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Friday, 23 December 2016

The Year the Music Died




Within the space of 10 minutes my morning radio channel was haunted by two cover songs: Leonard Cohen’s “Hallelujah” and John Lennon’s “Imagine”.  Not before this I saw everyone go crazy on social media about Disturb's cover Simon and Garfunkle's The Sound of Silence. These classic songs are so well-known they are almost the equivalent of hymns in the history of popular music. They have been covered so many times that there are even lists of the top 60 (!) “best ever” versions of these songs.  I write this in 2016, the year saw the unexpected deaths of David Bowie and then Prince. Both these trailblazing musicians were undeniable critical and commercial auteurs. They achieved the elite distinction of being known for their creative integrity and yet could also reach a wide range of people.

Tuesday, 21 June 2016

EU English Civil War





I don't need to be told about how important the upcoming EU Referendum is to the UK. I am not in need of scaremongering on either side and I appreciate the irony in me moaning yet adding to an already bloated social media newsfeed of opinion on the matter. Where my vote will land is well known to those who know me and I don't feel a desire to evangelise it on here, wasting both your and my precious time. However, as a writer, historian and burgeoning social commentator of sorts, I cannot help but take the wider view on this unfolding event. I don’t recall a single issue in my lifetime that has divided so many people right down the middle. In the era of slacktivism - where armies of keyboard warriors grow ever more enraged and less empathetic behind their monitors -  it metaphorically resembles an English civil war, separating not only political parties but even families and households. Please note that this article will not be using the horrid buzzword Brexit or its forced counterpart Bremain. I don't wish to encourage tribalism but tolerence over individual decisions on an undeniably important issue.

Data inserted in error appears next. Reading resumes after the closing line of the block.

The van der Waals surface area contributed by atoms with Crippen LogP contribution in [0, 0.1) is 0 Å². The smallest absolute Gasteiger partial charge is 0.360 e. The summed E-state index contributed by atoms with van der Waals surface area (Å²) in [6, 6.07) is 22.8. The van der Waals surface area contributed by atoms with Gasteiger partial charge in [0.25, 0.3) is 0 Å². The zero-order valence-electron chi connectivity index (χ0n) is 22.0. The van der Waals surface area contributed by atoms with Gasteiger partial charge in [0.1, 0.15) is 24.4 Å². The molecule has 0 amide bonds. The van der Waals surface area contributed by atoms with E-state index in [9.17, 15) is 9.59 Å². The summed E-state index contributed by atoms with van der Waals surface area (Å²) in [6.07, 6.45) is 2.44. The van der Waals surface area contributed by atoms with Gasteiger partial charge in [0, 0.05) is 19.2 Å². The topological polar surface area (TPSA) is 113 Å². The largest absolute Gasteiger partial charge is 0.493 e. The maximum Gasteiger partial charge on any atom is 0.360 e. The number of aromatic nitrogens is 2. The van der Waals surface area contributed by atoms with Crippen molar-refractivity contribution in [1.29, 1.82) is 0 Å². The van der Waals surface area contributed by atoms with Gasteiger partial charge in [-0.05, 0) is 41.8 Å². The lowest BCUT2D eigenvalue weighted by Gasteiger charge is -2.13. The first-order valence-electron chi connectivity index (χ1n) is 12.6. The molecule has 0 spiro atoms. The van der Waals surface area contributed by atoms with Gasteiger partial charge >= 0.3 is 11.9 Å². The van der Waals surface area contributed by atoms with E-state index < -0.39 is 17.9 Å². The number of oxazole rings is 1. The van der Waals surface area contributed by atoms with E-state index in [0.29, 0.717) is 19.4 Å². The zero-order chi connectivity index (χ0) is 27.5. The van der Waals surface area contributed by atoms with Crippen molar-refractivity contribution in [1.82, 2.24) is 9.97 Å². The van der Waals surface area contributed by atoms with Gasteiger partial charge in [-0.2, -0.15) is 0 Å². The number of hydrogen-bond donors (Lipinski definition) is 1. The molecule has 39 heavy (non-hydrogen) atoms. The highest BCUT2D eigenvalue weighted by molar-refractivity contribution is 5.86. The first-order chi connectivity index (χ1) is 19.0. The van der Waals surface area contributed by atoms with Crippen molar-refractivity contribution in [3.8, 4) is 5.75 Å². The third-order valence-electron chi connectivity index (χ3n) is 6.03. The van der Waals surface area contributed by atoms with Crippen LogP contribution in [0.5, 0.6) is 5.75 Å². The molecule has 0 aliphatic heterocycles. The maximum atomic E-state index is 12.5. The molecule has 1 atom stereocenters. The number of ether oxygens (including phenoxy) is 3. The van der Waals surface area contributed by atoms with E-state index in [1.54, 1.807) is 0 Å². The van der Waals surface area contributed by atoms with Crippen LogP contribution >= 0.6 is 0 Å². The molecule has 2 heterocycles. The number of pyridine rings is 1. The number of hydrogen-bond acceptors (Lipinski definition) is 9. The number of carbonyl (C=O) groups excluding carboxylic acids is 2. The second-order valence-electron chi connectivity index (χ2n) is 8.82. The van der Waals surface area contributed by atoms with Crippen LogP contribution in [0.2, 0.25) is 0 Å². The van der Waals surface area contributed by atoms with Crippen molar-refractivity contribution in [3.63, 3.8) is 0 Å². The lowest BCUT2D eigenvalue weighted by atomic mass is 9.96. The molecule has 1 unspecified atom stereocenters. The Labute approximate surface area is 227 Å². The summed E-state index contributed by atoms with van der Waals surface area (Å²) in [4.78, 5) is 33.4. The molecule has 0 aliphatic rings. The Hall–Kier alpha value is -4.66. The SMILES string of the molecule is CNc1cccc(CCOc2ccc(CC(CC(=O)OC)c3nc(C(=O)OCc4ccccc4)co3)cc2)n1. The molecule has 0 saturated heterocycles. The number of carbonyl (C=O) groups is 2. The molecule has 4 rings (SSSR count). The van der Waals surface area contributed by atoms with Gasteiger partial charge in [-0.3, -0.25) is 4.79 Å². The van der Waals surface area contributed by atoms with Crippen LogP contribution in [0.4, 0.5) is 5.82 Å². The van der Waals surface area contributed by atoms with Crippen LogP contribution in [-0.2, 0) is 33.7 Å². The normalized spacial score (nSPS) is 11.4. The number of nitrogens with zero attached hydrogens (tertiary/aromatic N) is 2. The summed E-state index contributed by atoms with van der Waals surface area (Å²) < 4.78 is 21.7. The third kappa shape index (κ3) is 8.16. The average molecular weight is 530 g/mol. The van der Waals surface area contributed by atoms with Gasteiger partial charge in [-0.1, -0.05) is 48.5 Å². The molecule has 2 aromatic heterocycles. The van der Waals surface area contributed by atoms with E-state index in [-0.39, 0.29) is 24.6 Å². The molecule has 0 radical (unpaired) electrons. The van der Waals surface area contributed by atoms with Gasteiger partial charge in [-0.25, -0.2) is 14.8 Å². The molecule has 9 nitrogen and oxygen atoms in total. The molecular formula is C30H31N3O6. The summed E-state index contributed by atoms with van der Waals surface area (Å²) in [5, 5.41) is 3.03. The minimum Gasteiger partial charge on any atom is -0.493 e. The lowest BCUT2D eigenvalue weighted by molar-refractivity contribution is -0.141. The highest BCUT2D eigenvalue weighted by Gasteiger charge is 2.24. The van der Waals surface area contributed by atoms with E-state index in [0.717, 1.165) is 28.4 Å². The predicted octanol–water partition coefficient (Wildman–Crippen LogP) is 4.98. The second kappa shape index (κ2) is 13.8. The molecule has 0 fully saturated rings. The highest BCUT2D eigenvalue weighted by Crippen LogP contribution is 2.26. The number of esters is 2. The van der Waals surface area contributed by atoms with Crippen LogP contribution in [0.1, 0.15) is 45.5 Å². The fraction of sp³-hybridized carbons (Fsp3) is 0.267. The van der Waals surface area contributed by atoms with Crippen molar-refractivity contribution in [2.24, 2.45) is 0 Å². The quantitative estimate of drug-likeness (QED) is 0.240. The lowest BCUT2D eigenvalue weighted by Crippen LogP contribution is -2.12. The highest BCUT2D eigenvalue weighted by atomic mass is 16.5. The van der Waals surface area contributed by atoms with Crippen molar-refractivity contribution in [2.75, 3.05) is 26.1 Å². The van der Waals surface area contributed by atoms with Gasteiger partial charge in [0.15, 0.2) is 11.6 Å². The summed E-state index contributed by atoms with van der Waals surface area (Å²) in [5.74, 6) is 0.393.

Friday, 3 June 2016

Night to Remember?




Plot:


1930s West Virginia: A bogus preacher, Reverend Harry Powell (Robert Mitchum), who has been secretly murdering wealthy widows, finds himself in a cell with a robber, Ben Harper (Peter Graves), convicted to hang. Harper has confided the location of the money he stole to his son, John (Billy Chapin), but mutters a verse from the Bible in his sleep that gives Powell a clue. Upon his release, Powell tracks down Harper's widow, woos her, marries her and kills her. However, in order to get the secret stash he needs to convince young John and his sister to tell him. The hunt begins... 



Tuesday, 26 April 2016

The Great Organic Swindle


Making my way over to my hotel’s breakfast bar I was immediately struck by the many odd-shaped fruits that greeted me. Their roughness and complete lack of uniformity seemed at total odds with the plush surroundings of the hotel. I couldn’t help but be amused by how things had changed. Only a few years previously, such hotels would have been disgusted at the thought of displaying such unaesthetically pleasing fruit. Now, food of this description is proudly eaten by the elite. Inverted snobbery has never been better represented than through shabby chic and its total insincerity has never better been exemplified than through the organic food industry. The term “organic” has now seeped deeply into our society becoming a by-word for more ethical and healthier food production and consumption. However, the only awareness being shown by the corporations and retailers who use this label is an understanding of people can be hoodwinked into paying more for snake oil.